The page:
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- A Political Chronology of Africa - Google Книги?
Capturing the state of the field in a single volume, this handbook is a must-have resource for anyone with an interest in early America. The Routledge Companion to Jewish History and Historiography provides an overview of Jewish history from the biblical to the contemporary period, while simultaneously placing Jewish history into conversation with the most central historiographical methods and issues and some of the core source materials used by scholars within the field.
The field of Jewish history is profitably interdisciplinary. Drawing from the historical methods and themes employed in the study of various periods and geographical regions as well as from academic fields outside of history, it utilizes a broad range of source materials produced by Jews and non-Jews. It grapples with many issues that were core to Jewish life, culture, community, and identity in the past, while reflecting and addressing contemporary concerns and perspectives. Divided into four parts, this volume examines how Jewish history has engaged with and developed more general historiographical methods and considerations.
Concluding in Part IV with a timeline, glossary, and index to help frame and connect the history, sources, and methodologies presented throughout, The Routledge Companion to Jewish History and Historiography is the perfect volume for anyone interested in Jewish history. Each chapter discusses one of the most important minority groups, while an additional chapter is devoted to the parallel but different world of inter-ethnic relations in Taiwan.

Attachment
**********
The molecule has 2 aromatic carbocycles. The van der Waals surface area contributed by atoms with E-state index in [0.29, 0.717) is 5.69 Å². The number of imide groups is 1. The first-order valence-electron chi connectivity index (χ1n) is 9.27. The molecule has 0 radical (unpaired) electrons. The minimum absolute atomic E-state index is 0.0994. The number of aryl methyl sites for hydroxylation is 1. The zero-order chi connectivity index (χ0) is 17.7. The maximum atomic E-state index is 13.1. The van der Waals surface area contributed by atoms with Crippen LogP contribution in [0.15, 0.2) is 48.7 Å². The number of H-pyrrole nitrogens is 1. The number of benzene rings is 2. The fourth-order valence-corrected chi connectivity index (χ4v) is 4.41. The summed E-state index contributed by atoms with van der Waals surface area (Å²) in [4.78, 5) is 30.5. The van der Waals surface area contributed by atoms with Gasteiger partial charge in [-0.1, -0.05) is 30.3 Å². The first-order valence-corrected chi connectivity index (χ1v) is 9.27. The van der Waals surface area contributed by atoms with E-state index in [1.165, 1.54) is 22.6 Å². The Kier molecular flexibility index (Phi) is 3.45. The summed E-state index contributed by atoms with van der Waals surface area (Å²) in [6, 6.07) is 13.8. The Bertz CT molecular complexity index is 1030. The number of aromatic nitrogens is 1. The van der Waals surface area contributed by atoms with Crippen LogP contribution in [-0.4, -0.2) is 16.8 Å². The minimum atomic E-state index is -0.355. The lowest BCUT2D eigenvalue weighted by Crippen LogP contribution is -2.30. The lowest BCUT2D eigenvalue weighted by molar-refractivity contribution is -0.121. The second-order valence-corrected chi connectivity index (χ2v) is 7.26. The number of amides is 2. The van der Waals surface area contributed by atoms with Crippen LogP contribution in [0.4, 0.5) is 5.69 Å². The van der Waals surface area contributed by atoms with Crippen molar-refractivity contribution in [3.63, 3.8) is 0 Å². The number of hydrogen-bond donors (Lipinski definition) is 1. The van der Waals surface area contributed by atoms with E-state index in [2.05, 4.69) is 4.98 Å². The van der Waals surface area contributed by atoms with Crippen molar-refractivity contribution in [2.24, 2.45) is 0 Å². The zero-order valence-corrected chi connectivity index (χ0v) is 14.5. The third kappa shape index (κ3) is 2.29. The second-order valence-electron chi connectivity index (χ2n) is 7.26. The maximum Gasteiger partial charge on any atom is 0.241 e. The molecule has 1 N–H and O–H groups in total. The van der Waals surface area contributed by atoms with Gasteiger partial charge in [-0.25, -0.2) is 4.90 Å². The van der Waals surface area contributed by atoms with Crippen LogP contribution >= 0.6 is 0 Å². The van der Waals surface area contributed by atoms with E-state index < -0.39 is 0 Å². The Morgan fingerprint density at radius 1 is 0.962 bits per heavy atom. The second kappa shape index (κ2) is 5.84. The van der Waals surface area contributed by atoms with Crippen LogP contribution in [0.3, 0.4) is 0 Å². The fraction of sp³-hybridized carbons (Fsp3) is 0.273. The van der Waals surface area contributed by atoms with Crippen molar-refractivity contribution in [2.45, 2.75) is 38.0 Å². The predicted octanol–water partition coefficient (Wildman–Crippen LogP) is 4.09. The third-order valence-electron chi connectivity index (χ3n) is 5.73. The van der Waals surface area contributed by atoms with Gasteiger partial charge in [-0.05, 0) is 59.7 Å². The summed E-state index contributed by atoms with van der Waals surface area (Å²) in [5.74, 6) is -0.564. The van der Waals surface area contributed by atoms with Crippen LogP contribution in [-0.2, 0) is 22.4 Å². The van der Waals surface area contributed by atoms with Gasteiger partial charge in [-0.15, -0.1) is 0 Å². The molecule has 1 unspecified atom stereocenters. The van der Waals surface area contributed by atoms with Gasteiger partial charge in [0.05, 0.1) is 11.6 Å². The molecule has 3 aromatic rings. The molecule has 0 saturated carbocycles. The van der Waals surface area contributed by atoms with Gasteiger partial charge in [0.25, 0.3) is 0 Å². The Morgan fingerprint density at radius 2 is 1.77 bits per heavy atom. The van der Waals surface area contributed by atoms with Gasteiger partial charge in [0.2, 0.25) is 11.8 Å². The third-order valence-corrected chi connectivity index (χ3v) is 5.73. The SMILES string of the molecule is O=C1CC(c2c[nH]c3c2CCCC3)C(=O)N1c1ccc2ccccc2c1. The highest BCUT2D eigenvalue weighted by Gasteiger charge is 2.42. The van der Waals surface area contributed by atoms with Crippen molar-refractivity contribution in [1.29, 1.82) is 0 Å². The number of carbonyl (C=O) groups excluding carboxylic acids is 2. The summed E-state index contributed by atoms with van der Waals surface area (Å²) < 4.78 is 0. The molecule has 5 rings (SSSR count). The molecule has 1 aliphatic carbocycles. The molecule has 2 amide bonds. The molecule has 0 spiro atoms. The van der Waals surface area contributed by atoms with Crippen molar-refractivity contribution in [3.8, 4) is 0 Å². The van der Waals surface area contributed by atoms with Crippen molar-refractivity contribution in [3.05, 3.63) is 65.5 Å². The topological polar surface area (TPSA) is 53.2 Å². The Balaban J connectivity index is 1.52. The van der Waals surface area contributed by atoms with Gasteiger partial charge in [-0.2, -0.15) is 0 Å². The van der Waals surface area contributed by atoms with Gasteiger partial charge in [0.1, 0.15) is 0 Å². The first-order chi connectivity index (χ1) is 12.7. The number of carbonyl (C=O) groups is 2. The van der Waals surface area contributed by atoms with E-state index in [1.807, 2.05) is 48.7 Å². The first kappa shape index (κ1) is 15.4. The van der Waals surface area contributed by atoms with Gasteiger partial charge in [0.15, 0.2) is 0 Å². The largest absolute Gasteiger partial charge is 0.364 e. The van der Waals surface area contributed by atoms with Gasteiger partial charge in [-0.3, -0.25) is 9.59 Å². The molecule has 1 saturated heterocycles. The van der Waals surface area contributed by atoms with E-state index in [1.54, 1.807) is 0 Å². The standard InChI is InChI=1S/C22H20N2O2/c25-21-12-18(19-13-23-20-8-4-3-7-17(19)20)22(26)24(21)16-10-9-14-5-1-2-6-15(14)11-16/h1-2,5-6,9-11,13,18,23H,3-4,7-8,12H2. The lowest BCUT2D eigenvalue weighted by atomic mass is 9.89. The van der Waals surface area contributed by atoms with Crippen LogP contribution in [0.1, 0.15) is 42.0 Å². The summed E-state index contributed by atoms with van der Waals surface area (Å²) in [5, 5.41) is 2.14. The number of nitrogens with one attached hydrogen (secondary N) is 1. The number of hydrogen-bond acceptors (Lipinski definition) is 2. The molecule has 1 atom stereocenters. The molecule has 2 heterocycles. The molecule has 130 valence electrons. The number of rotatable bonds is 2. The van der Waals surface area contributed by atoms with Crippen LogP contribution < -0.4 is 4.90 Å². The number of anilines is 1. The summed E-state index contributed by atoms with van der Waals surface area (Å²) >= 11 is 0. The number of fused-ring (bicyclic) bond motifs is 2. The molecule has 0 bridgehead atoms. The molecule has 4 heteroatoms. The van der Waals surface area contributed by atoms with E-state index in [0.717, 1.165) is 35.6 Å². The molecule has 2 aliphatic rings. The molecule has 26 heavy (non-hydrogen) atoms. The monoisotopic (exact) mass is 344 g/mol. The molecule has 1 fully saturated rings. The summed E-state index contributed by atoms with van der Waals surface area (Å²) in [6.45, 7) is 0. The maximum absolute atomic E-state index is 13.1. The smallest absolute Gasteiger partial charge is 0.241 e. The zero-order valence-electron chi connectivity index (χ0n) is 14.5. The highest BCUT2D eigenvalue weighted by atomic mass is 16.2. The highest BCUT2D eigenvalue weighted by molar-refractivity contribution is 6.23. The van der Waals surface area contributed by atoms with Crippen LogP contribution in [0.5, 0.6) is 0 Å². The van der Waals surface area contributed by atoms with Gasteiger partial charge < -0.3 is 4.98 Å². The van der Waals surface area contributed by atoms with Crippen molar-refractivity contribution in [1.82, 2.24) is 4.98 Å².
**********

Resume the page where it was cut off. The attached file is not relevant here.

It examines cliches, such as those found in the Chinese press that portray the ethnic minorities as colourful but marginal people, and shows how their religions, cultures and above all their languages mark them out as distinct from the Chinese majority yet endangered by forces of integration. China's Path Toward National Rejuvenation: Review and Reflections presents the tortuous journey the Chinese nation has gone through in pursuing and achieving the socio-political ideal of national rejuvenation for more than years since the first Opium War Beginning with a critical account of the late-Qing historical events such as the Taiping Heavenly Kingdom Movement, the Westernization Movement, the Hundred Days' Reform of , and the Revolution of , it goes on to focus on how the Communist Party of China CPC , through integrating the theory of Marxism with the actual conditions and concrete practices in China, eventually led the Chinese people to win the victory in the New Democratic Revolution The founding of the People's Republic ushered in a new era of building socialism with Chinese characteristics, as aptly represented by the country's reform and opening up program undertaken since Divided into four parts, the book examines the entire historical process of and reveals the basic patterns behind such a huge endeavor and achievement of the Chinese nation, and also reflects upon the experiences and lessons learned in the course of pursuing national rejuvenation.